Minsk’s fabulous National Art Museum, or the National Art Museum of the Republic of Belarus to give it its full title, holds the largest single collection of Belarusian and international art in the country and is a must-see sight for anyone visiting the city. Holding individual collections of Belarusian Art from the 12th to the 20th Century, Russian Art from the 18th to the 20th Century, Western European Art from the 16th to the 20th Century and Oriental Art from the 15th to the 20th Century, the museum’s origins date back to before the war and a Resolution of the Council of People’s Commissars of the Belarusian Soviet Socialist Republic, passed on January 24, 1939, its official founding date. Starting life in the humble surroundings of Minsk’s Upper Communist Agricultural School, by 1941 the museum’s collection numbered 2,711 works of art, most of them donated by galleries in cities in Russia and Belarus. The coming of the Great Patriotic War however saw the collection looted by the occupying Nazis and spread far and wide, with not one item remaining and almost nothing recovered at the end of hostilities.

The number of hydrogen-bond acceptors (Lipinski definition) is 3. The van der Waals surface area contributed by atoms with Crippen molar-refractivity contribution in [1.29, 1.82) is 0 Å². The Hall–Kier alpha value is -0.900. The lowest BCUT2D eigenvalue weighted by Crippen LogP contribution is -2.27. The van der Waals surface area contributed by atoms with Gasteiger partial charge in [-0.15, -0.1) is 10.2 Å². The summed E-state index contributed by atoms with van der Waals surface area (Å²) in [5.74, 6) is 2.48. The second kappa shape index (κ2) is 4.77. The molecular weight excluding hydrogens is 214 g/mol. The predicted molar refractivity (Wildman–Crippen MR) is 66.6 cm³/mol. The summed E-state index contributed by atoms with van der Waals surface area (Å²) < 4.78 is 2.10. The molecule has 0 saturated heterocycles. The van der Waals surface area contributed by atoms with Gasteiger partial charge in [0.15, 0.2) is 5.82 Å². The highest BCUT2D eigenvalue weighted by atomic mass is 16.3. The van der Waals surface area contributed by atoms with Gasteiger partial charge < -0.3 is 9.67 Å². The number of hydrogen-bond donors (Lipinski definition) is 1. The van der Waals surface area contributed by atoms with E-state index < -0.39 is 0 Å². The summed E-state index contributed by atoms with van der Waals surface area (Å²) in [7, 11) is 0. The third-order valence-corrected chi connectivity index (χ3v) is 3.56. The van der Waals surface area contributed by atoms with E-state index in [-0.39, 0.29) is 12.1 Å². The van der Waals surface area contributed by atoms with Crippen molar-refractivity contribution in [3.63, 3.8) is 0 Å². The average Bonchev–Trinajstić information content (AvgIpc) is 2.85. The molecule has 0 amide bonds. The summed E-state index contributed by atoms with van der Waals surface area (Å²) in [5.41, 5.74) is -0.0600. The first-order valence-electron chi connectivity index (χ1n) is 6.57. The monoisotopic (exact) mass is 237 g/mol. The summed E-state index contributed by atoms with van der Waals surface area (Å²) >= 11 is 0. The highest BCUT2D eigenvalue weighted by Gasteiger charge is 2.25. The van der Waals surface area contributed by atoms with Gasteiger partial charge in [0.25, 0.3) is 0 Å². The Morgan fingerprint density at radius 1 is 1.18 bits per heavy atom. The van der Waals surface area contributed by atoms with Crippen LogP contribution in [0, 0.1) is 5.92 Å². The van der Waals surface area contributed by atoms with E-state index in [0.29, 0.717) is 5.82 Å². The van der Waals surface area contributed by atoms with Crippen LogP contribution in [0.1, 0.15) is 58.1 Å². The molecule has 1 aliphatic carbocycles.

Starting from new, like the city in which is was housed, the collection was rebuilt from scratch with the notable work of the museum’s Director, Elena Aladova (1907-1986) who ran operations for 33 years from 1944 until her retirement. After the war the museum moved from home to home as the collection slowly grew. Greatly extended in 2006 and possessing over 30,000 paintings, sculptures, drawings, porcelain and other works of art in total in its contemporary collection, the museum’s current home dates from 1957 and was designed by the Belarusian architect Mikhail Baklanov (1914-1990). The museum manages to exhibit only a small fraction of its entire collection, none of it the work of a household name in the West (the absence of Marc Chagall continues to cause mild embarrassment for a few, but the museum really isn’t any worse off without him), although much of it truly outstanding all the same. Notable among the many great works on display are several landscapes by the French painter Huber Robert (1733-1808), some truly exquisite Chinese woodcarvings and Japanese ceramics, one or two outstanding pieces by the Jewish-Belarusian artist and Chagall’s teacher Yehuda (Yuri) Pen (1854-1937) and a particular favourite, Mikhail Savitski’s (1922-2010) extraordinary painting, Partisan Madonna, dating from 1967. Even the least cultured visitor with only a passing interest in art should give the museum at least an hour. More serious connoisseurs might like to give up half a day or so to the work on display. A floor plan of the 19 halls that make up the entire exhibition can be purchased inside the museum.